Wednesday, July 23, 2014

Dada (pt. 5)

These would not be the last ludicrous work of Dadaist artist Marcel Duchamp.  He later pulled the stunt of turning his entire career into a sort of mock-performance piece with the creation of his female "alter ego," Rrose Sélavy—a sound-alike for another somewhat lewd sentence in French: "Eros, c'est la vie" ("Eros/eroticism, that's life").  By the 1930s, however, Duchamp would remove himself from the art world and pass on to different areas of social interest, particularly playing chess.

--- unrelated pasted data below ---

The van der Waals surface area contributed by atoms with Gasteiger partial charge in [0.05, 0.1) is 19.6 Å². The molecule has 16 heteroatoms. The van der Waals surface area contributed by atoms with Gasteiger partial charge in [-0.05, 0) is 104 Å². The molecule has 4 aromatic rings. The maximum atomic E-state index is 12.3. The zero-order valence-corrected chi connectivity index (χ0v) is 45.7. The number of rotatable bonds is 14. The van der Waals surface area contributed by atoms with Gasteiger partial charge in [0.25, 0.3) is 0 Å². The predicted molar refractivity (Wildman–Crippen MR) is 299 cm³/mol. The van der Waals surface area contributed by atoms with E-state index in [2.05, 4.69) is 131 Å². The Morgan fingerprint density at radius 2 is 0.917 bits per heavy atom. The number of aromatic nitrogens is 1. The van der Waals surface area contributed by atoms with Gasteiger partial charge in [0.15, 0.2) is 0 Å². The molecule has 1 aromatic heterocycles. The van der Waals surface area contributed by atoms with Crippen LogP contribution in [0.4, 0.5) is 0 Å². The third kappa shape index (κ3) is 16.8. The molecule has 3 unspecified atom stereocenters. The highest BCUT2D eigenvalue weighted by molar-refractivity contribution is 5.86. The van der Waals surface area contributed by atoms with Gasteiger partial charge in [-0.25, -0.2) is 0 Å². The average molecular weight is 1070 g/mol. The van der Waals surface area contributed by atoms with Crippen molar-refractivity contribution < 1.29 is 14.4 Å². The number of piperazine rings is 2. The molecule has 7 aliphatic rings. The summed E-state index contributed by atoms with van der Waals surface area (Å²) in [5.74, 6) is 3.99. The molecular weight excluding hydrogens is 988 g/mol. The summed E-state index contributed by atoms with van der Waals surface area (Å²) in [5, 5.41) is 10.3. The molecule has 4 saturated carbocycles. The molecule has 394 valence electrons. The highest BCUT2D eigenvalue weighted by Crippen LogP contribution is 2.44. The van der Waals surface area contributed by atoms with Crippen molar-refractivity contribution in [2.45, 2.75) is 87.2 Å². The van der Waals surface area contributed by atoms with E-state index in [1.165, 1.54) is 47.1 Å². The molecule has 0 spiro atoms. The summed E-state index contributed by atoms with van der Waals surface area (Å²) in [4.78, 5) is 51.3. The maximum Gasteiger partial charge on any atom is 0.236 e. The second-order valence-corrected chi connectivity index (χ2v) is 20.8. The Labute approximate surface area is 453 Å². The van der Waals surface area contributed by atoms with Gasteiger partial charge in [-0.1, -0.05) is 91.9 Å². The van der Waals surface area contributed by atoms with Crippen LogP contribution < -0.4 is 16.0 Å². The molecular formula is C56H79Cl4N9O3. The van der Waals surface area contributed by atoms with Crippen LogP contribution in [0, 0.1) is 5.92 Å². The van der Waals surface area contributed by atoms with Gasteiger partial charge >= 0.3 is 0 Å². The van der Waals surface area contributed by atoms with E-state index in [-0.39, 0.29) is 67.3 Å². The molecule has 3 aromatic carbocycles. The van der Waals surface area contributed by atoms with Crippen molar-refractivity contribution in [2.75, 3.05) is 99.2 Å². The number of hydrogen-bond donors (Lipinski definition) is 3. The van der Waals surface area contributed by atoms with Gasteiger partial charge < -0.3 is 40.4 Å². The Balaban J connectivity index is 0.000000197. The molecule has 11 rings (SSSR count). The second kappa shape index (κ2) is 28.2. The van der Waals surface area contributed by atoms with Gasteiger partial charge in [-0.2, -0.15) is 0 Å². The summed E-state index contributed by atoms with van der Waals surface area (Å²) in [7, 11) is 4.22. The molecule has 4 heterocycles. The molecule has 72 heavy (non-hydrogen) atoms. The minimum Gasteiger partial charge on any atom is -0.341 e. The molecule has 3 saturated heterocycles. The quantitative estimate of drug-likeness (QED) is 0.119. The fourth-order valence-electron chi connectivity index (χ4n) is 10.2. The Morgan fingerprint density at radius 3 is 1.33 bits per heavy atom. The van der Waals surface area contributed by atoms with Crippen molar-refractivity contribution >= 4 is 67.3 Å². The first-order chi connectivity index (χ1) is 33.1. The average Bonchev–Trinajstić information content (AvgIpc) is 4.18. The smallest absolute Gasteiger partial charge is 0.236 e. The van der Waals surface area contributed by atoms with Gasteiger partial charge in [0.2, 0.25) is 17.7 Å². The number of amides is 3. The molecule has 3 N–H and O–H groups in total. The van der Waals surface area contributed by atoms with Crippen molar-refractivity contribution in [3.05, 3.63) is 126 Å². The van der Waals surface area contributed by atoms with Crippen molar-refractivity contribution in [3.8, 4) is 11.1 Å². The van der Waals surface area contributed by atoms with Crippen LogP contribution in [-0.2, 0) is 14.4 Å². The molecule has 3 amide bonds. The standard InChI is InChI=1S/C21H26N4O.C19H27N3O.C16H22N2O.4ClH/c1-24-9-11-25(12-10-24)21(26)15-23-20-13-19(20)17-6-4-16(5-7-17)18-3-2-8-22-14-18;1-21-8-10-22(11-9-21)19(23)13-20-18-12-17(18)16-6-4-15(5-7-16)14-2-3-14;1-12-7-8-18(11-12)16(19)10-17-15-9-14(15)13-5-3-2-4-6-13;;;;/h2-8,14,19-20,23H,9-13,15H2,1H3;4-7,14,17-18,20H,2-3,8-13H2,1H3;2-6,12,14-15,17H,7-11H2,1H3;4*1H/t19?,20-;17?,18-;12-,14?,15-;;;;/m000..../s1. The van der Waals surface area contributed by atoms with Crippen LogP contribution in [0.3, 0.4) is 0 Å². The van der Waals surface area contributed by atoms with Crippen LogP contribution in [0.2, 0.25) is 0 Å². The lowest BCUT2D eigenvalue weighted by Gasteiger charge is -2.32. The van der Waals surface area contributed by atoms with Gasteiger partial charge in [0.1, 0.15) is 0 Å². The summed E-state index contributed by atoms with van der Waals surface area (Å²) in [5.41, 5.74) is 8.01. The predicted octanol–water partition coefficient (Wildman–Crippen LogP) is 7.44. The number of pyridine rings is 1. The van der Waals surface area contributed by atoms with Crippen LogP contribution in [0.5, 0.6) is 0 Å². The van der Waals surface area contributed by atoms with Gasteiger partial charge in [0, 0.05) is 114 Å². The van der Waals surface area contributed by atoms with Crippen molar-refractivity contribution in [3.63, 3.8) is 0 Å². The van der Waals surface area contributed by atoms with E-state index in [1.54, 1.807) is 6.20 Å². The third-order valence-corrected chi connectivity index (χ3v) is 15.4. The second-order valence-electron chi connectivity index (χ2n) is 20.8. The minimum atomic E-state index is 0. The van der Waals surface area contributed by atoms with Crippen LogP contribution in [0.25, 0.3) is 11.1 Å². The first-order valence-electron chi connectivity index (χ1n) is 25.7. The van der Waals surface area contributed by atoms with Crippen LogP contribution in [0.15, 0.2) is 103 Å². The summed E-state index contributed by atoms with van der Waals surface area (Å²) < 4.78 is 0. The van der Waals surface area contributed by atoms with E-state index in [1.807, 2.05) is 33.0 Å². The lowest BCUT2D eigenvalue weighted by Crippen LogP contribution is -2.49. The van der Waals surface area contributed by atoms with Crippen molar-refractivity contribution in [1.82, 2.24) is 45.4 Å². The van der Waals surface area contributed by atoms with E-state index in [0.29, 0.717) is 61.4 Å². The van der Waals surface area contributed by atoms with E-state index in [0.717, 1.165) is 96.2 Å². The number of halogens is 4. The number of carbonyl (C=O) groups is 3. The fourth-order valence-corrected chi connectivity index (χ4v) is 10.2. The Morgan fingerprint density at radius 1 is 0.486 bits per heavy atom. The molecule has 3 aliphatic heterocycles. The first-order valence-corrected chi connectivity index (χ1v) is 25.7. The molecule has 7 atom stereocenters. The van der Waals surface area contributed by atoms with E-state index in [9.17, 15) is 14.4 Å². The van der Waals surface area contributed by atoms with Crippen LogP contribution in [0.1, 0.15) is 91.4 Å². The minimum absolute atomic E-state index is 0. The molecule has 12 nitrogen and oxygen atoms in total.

Having effectively accomplished the deconstruction of art, Dada slowly receded, and the movement itself ended by about 1922.  The spirit of the movement, however, continues on to this day, and in the progression of art history, Western art could now delve deeper into the abstracts.  After the devastating conclusion of the First World War, the art world did plunge headlong into a new pool of possibilities and practices, foregoing the orthodox traditions of the previous styles and techniques.  Dadaism had meant it for social criticism, but these artists would treat their art seriously and honestly assess the situation of creative expression in the 20th century.
Ever the humorist to the last, Marcel Duchamp died of a heart attack in 1968 and was buried under the epitaph of his own choosing: "D'ailleurs c'est toujours les autres qui meurent" ("After all, it's only always other people who die").

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